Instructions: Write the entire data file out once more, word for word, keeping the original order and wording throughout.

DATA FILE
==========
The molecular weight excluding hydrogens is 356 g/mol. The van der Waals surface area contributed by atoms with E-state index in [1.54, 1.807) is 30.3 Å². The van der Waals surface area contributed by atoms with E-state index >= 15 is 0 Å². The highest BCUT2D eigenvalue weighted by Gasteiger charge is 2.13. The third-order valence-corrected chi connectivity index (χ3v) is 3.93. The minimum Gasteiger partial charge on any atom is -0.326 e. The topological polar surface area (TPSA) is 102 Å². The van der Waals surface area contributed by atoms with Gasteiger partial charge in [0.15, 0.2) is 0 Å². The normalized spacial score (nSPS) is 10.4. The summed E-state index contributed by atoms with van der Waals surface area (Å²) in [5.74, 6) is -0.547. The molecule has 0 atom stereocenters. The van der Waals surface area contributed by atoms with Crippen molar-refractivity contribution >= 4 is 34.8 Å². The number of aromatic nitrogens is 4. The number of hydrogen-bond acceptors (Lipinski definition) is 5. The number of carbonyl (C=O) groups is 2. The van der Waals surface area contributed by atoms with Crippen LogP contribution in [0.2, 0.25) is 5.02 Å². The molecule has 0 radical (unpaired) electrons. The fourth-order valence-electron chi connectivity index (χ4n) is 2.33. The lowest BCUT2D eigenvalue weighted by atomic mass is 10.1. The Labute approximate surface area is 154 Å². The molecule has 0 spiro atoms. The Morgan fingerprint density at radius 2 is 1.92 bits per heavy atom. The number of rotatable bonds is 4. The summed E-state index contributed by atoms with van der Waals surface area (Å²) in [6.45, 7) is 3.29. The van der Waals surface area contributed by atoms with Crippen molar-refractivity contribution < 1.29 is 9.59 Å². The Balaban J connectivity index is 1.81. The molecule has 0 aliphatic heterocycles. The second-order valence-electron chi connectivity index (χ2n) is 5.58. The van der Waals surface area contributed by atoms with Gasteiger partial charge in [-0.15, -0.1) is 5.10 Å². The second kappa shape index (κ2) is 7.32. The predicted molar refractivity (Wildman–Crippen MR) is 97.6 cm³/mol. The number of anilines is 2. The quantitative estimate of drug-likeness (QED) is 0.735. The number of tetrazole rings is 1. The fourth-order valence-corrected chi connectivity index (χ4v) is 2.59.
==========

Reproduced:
The molecular weight excluding hydrogens is 356 g/mol. The van der Waals surface area contributed by atoms with E-state index in [1.54, 1.807) is 30.3 Å². The van der Waals surface area contributed by atoms with E-state index >= 15 is 0 Å². The highest BCUT2D eigenvalue weighted by Gasteiger charge is 2.13. The third-order valence-corrected chi connectivity index (χ3v) is 3.93. The minimum Gasteiger partial charge on any atom is -0.326 e. The topological polar surface area (TPSA) is 102 Å². The van der Waals surface area contributed by atoms with Gasteiger partial charge in [0.15, 0.2) is 0 Å². The normalized spacial score (nSPS) is 10.4. The summed E-state index contributed by atoms with van der Waals surface area (Å²) in [5.74, 6) is -0.547. The molecule has 0 atom stereocenters. The van der Waals surface area contributed by atoms with Crippen molar-refractivity contribution >= 4 is 34.8 Å². The number of aromatic nitrogens is 4. The number of hydrogen-bond acceptors (Lipinski definition) is 5. The number of carbonyl (C=O) groups is 2. The van der Waals surface area contributed by atoms with Crippen LogP contribution in [0.2, 0.25) is 5.02 Å². The molecule has 0 radical (unpaired) electrons. The fourth-order valence-electron chi connectivity index (χ4n) is 2.33. The lowest BCUT2D eigenvalue weighted by atomic mass is 10.1. The Labute approximate surface area is 154 Å². The molecule has 0 spiro atoms. The Morgan fingerprint density at radius 2 is 1.92 bits per heavy atom. The number of rotatable bonds is 4. The summed E-state index contributed by atoms with van der Waals surface area (Å²) in [6.45, 7) is 3.29. The van der Waals surface area contributed by atoms with Crippen molar-refractivity contribution < 1.29 is 9.59 Å². The Balaban J connectivity index is 1.81. The molecule has 0 aliphatic heterocycles. The second-order valence-electron chi connectivity index (χ2n) is 5.58. The van der Waals surface area contributed by atoms with Gasteiger partial charge in [-0.15, -0.1) is 5.10 Å². The second kappa shape index (κ2) is 7.32. The predicted molar refractivity (Wildman–Crippen MR) is 97.6 cm³/mol. The number of anilines is 2. The quantitative estimate of drug-likeness (QED) is 0.735. The number of tetrazole rings is 1. The fourth-order valence-corrected chi connectivity index (χ4v) is 2.59.